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Listing 1 - 10 of 68 results.

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Photo ID: h9hgmySubject: SpaceDescription
Astronomy; Inner Planets; Outer Space; Planetology; PlanetsThe Image Processing Lab at NASA's Jet Propulsion Laboratory produced this photomosaic of Mercury using computer software and techniques developed for use in processing planetary data.
PhotographerLocation
JPL

Credit Line: Copyright NASA, JPL
North America
Photo Quality | Large 

Photo ID: iwjgcvSubject: SpaceDescription
Chondrites; Chondrules; Extraterrestrial Geology; Meteorites; Nesosilicate; Orthosilicate; Petrology; Planetology; Rocks; Silicates; Solar System; Stony MeteoritesThis visitor from space is a non-metalic meteorite or a chondrite.
PhotographerLocation
Michael Collier

Credit Line: Copyright Michael Collier
North America
Photo Quality | Large 

Photo ID: j80ns6Subject: SpaceDescription
Earth Moon System; Luna; Lunar Cycle; Moon Phases; Solar SystemA 1/8 moon shines brightly over Galveston, Texas.
PhotographerLocation
Lin Moore

Credit Line: Copyright Lin Moore Photography
North America; United States; Texas
Photo Quality | Large 

Photo ID: j80npnSubject: SpaceDescription
Earth Moon System; Luna; Lunar Cycle; Moon Phases; Solar SystemA three quarter moon rises in a turquoise sky in Mexico.
PhotographerLocation
Lin Moore

Credit Line: Copyright Lin Moore Photography
Central America; Mexico; Piedras Negras
Photo Quality | Large 

Photo ID: ixvsvfSubject: SpaceDescription
Asteroids; Astronomy; Extraterrestrial Geology; Metals; Meteorites; PlanetologyThis matallic meteorite is mainly iron and is classified on the basis of the amount and kind of other metals it contains. Less than six percent of the meteorites found are mainly metal.
PhotographerLocation
Michael Collier

Credit Line: Copyright Michael Collier
NA
Photo Quality | Large 

Photo ID: h8tbp0Subject: SpaceDescription
Antenna; Deep Space Network; NASA; Radio Methods; Satellite MethodsImage of the 70 m antenna at the Madrid Complex. The Madrid Deep Space Communications Complex, located outside Madrid, Spain, is one of the three complexes which comprise NASA's Deep Space Network.
PhotographerLocation
JPL

Credit Line: Copyright NASA, JPL
Europe; Spain; Madrid

Latitude: 40.4 / Longitude: -3.7
Photo Quality | Large 

Photo ID: h8tbomSubject: SpaceDescription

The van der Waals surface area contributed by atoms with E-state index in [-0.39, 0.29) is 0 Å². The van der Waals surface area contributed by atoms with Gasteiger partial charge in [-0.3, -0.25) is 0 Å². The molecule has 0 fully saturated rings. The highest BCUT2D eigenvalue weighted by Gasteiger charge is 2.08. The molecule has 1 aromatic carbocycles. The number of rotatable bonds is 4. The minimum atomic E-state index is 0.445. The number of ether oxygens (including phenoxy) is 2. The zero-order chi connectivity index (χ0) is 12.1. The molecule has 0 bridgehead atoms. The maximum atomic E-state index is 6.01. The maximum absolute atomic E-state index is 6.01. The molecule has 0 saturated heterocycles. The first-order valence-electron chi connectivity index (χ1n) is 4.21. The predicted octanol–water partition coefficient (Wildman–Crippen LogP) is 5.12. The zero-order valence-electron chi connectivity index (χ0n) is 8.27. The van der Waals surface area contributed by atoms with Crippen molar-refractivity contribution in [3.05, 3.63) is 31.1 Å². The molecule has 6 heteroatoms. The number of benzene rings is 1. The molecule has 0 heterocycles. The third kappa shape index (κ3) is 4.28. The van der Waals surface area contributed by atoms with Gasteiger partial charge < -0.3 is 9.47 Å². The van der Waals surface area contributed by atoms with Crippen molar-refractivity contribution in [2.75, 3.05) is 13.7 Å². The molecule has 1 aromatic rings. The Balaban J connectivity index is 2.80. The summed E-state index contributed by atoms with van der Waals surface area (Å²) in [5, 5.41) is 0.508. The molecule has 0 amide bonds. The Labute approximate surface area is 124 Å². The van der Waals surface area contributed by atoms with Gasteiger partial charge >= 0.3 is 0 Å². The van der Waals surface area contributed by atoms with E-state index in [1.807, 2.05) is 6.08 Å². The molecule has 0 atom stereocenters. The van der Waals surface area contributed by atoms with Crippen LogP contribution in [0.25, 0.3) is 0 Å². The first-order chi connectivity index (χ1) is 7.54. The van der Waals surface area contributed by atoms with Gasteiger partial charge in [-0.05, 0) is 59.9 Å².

Antenna; Astronomy; Australian Capital Territory; Deep Space Network; NASA; Radio Methods; Satellite Methods; TechnologyView of the Canberra Complex showing the 70 m antenna and the 34 m antennas. The Canberra Deep Space Communications Complex, located outside Canberra, Australia, is one of the three complexes which comprise NASA's Deep Space Network.
PhotographerLocation
JPL

Credit Line: Copyright NASA, JPL
Australia; Australia; New South Wales; Canberra

Latitude: -35.3 / Longitude: 149.1
Photo Quality | Large 

Photo ID: h8tbleSubject: SpaceDescription
Antenna; Astronomy; Deep Space Network; NASA; Radar Methods; Radio Methods; San Bernardino County; Satellite Methods; Spacecraft; TechnologySunset shot of the 70 m antenna at Goldstone, California. The Goldstone Deep Space Communications Complex, located in the Mojave Desert, is one of three complexes which comprise NASA's Deep Space Network (DSN). The DSN provides radio communications for all of NASA's interplanetary spacecraft and is also utilized for radio astronomy and radar observations of the solar system and universe.
PhotographerLocation
JPL

Credit Line: Copyright NASA, JPL
North America; United States; California; Goldstone

Latitude: 35.3 / Longitude: -116.9
Photo Quality | Large 

Photo ID: h8tbe0Subject: SpaceDescription
Galaxies; Hubble Space Telescope; Stars; Telescope MethodsHubble Space Telescope image of galaxy NGC 3310. This galaxy is one of several starburst galaxies, which are hotbeds of star formation. Star clusters become redder with age as the most massive and bluest stars exhaust their fuel and burn out.
PhotographerLocation
JPL

Credit Line: Copyright NASA, JPL
NA
Photo Quality | Large 

Photo ID: h8taksSubject: SpaceDescription
Galaxies; Hubble Space Telescope; Stars; Telescope MethodsA famous group of five compact galaxies featured in the film classic "It's a Wonderful Life" appears in a new image from NASA's Hubble Space Telescope. The photo showcases three regions of star birth: the long, sweeping tail and spiral arms of galaxy NGC 7319 (near center); the gaseous debris of two galaxies, NGC 7318B and NGC 7318A (top right); and the area north of those galaxies, dubbed the northern starburst region (top left). The partial galaxy on the far left is NGC 7320.
PhotographerLocation
JPL

Credit Line: Copyright NASA, JPL
NA
Photo Quality | Large 

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